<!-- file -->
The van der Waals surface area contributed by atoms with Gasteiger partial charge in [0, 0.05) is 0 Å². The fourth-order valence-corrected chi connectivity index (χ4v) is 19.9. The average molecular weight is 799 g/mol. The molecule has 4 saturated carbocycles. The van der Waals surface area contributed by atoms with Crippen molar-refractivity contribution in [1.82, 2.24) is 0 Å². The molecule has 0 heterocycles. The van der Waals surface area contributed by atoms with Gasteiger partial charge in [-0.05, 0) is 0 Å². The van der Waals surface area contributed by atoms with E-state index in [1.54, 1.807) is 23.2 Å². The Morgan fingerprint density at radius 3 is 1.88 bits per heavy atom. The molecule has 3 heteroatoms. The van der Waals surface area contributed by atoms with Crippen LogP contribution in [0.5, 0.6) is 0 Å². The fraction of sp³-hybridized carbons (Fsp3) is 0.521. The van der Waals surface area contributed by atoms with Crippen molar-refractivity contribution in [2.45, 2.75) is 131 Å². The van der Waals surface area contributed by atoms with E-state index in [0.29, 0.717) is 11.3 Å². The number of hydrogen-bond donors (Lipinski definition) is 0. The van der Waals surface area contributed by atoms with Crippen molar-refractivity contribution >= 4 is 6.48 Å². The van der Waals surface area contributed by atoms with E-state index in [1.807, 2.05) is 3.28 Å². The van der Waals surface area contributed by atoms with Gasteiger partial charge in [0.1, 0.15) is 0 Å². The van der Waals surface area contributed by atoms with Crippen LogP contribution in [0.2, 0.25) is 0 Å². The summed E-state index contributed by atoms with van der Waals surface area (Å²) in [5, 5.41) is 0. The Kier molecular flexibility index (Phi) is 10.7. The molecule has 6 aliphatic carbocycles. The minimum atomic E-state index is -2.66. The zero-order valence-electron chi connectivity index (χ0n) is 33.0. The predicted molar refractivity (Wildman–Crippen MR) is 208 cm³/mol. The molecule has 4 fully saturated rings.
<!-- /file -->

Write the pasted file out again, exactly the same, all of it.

The van der Waals surface area contributed by atoms with Gasteiger partial charge in [0, 0.05) is 0 Å². The fourth-order valence-corrected chi connectivity index (χ4v) is 19.9. The average molecular weight is 799 g/mol. The molecule has 4 saturated carbocycles. The van der Waals surface area contributed by atoms with Crippen molar-refractivity contribution in [1.82, 2.24) is 0 Å². The molecule has 0 heterocycles. The van der Waals surface area contributed by atoms with Gasteiger partial charge in [-0.05, 0) is 0 Å². The van der Waals surface area contributed by atoms with E-state index in [1.54, 1.807) is 23.2 Å². The Morgan fingerprint density at radius 3 is 1.88 bits per heavy atom. The molecule has 3 heteroatoms. The van der Waals surface area contributed by atoms with Crippen LogP contribution in [0.5, 0.6) is 0 Å². The fraction of sp³-hybridized carbons (Fsp3) is 0.521. The van der Waals surface area contributed by atoms with Crippen molar-refractivity contribution in [2.45, 2.75) is 131 Å². The van der Waals surface area contributed by atoms with E-state index in [0.29, 0.717) is 11.3 Å². The number of hydrogen-bond donors (Lipinski definition) is 0. The van der Waals surface area contributed by atoms with Crippen molar-refractivity contribution >= 4 is 6.48 Å². The van der Waals surface area contributed by atoms with E-state index in [1.807, 2.05) is 3.28 Å². The van der Waals surface area contributed by atoms with Gasteiger partial charge in [0.1, 0.15) is 0 Å². The van der Waals surface area contributed by atoms with Crippen LogP contribution in [0.2, 0.25) is 0 Å². The summed E-state index contributed by atoms with van der Waals surface area (Å²) in [5, 5.41) is 0. The Kier molecular flexibility index (Phi) is 10.7. The molecule has 6 aliphatic carbocycles. The minimum atomic E-state index is -2.66. The zero-order valence-electron chi connectivity index (χ0n) is 33.0. The predicted molar refractivity (Wildman–Crippen MR) is 208 cm³/mol. The molecule has 4 fully saturated rings.